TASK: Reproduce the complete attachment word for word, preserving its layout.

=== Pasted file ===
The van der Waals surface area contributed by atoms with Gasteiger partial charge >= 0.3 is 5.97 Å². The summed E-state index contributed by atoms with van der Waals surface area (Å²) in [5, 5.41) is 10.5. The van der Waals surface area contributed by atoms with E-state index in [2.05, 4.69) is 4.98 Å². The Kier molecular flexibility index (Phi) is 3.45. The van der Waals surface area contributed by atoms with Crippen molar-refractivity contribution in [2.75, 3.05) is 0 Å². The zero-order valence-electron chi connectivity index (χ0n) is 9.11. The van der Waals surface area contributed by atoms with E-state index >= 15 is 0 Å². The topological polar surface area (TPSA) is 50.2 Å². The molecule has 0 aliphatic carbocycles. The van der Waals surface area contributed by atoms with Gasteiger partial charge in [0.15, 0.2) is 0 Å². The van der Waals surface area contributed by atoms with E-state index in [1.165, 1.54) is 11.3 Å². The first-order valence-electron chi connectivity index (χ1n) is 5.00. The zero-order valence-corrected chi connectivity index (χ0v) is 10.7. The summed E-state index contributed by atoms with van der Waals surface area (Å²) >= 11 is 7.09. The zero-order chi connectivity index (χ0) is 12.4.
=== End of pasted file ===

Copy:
The van der Waals surface area contributed by atoms with Gasteiger partial charge >= 0.3 is 5.97 Å². The summed E-state index contributed by atoms with van der Waals surface area (Å²) in [5, 5.41) is 10.5. The van der Waals surface area contributed by atoms with E-state index in [2.05, 4.69) is 4.98 Å². The Kier molecular flexibility index (Phi) is 3.45. The van der Waals surface area contributed by atoms with Crippen molar-refractivity contribution in [2.75, 3.05) is 0 Å². The zero-order valence-electron chi connectivity index (χ0n) is 9.11. The van der Waals surface area contributed by atoms with E-state index >= 15 is 0 Å². The topological polar surface area (TPSA) is 50.2 Å². The molecule has 0 aliphatic carbocycles. The van der Waals surface area contributed by atoms with Gasteiger partial charge in [0.15, 0.2) is 0 Å². The van der Waals surface area contributed by atoms with E-state index in [1.165, 1.54) is 11.3 Å². The first-order valence-electron chi connectivity index (χ1n) is 5.00. The zero-order valence-corrected chi connectivity index (χ0v) is 10.7. The summed E-state index contributed by atoms with van der Waals surface area (Å²) >= 11 is 7.09. The zero-order chi connectivity index (χ0) is 12.4.